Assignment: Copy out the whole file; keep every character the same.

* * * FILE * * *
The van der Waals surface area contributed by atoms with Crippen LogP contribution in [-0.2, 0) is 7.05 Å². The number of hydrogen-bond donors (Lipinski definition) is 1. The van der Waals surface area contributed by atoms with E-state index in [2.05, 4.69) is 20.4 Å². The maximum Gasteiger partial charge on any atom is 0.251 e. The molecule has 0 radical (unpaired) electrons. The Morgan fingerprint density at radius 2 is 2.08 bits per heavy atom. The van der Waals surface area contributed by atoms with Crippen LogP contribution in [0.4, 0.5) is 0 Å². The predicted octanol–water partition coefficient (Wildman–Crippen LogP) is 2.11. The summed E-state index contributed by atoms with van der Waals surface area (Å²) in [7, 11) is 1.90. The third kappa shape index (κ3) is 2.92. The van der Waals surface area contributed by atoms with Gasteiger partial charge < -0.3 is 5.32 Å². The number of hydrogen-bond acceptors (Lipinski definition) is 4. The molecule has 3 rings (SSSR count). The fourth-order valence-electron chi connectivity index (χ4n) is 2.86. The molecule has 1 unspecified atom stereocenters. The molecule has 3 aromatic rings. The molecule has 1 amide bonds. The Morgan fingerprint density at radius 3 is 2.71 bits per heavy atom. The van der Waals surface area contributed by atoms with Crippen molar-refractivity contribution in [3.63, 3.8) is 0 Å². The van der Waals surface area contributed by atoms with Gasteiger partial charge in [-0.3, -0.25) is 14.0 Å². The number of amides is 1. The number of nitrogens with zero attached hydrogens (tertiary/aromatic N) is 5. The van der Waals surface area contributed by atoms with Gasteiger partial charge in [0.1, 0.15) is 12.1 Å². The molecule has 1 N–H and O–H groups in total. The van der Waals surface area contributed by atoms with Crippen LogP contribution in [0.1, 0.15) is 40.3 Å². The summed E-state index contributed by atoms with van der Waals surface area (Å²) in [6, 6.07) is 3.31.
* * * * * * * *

The van der Waals surface area contributed by atoms with Crippen LogP contribution in [-0.2, 0) is 7.05 Å². The number of hydrogen-bond donors (Lipinski definition) is 1. The van der Waals surface area contributed by atoms with E-state index in [2.05, 4.69) is 20.4 Å². The maximum Gasteiger partial charge on any atom is 0.251 e. The molecule has 0 radical (unpaired) electrons. The Morgan fingerprint density at radius 2 is 2.08 bits per heavy atom. The van der Waals surface area contributed by atoms with Crippen LogP contribution in [0.4, 0.5) is 0 Å². The predicted octanol–water partition coefficient (Wildman–Crippen LogP) is 2.11. The summed E-state index contributed by atoms with van der Waals surface area (Å²) in [7, 11) is 1.90. The third kappa shape index (κ3) is 2.92. The van der Waals surface area contributed by atoms with Gasteiger partial charge < -0.3 is 5.32 Å². The number of hydrogen-bond acceptors (Lipinski definition) is 4. The molecule has 3 rings (SSSR count). The fourth-order valence-electron chi connectivity index (χ4n) is 2.86. The molecule has 1 unspecified atom stereocenters. The molecule has 3 aromatic rings. The molecule has 1 amide bonds. The Morgan fingerprint density at radius 3 is 2.71 bits per heavy atom. The van der Waals surface area contributed by atoms with Crippen molar-refractivity contribution in [3.63, 3.8) is 0 Å². The van der Waals surface area contributed by atoms with Gasteiger partial charge in [-0.3, -0.25) is 14.0 Å². The number of amides is 1. The number of nitrogens with zero attached hydrogens (tertiary/aromatic N) is 5. The van der Waals surface area contributed by atoms with Gasteiger partial charge in [0.1, 0.15) is 12.1 Å². The molecule has 1 N–H and O–H groups in total. The van der Waals surface area contributed by atoms with Crippen LogP contribution in [0.1, 0.15) is 40.3 Å². The summed E-state index contributed by atoms with van der Waals surface area (Å²) in [6, 6.07) is 3.31.